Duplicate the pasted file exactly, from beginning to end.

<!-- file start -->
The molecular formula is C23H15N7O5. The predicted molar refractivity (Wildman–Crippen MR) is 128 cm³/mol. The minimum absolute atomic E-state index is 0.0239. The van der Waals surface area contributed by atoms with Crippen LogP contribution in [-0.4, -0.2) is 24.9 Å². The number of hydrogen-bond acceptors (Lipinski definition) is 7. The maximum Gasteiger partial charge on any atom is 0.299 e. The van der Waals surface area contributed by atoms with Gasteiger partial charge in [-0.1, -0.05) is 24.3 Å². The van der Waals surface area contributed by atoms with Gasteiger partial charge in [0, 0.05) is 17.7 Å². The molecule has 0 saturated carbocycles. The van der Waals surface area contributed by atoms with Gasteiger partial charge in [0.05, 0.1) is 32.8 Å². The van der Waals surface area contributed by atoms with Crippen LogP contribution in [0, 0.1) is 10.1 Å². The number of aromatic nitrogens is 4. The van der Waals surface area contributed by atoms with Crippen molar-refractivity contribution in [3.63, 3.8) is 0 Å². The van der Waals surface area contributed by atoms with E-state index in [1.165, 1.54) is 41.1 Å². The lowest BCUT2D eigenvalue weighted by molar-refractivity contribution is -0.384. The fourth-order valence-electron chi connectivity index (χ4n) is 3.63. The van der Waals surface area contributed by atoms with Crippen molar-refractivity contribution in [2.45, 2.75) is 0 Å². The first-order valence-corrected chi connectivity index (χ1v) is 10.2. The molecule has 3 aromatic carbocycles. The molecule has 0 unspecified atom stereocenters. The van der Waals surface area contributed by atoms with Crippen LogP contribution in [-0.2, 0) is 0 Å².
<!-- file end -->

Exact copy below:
The molecular formula is C23H15N7O5. The predicted molar refractivity (Wildman–Crippen MR) is 128 cm³/mol. The minimum absolute atomic E-state index is 0.0239. The van der Waals surface area contributed by atoms with Crippen LogP contribution in [-0.4, -0.2) is 24.9 Å². The number of hydrogen-bond acceptors (Lipinski definition) is 7. The maximum Gasteiger partial charge on any atom is 0.299 e. The van der Waals surface area contributed by atoms with Gasteiger partial charge in [-0.1, -0.05) is 24.3 Å². The van der Waals surface area contributed by atoms with Gasteiger partial charge in [0, 0.05) is 17.7 Å². The molecule has 0 saturated carbocycles. The van der Waals surface area contributed by atoms with Gasteiger partial charge in [0.05, 0.1) is 32.8 Å². The van der Waals surface area contributed by atoms with Crippen LogP contribution in [0, 0.1) is 10.1 Å². The number of aromatic nitrogens is 4. The van der Waals surface area contributed by atoms with Crippen molar-refractivity contribution in [3.63, 3.8) is 0 Å². The van der Waals surface area contributed by atoms with E-state index in [1.165, 1.54) is 41.1 Å². The lowest BCUT2D eigenvalue weighted by molar-refractivity contribution is -0.384. The fourth-order valence-electron chi connectivity index (χ4n) is 3.63. The van der Waals surface area contributed by atoms with Crippen molar-refractivity contribution in [2.45, 2.75) is 0 Å². The first-order valence-corrected chi connectivity index (χ1v) is 10.2. The molecule has 3 aromatic carbocycles. The molecule has 0 unspecified atom stereocenters. The van der Waals surface area contributed by atoms with Crippen LogP contribution in [-0.2, 0) is 0 Å².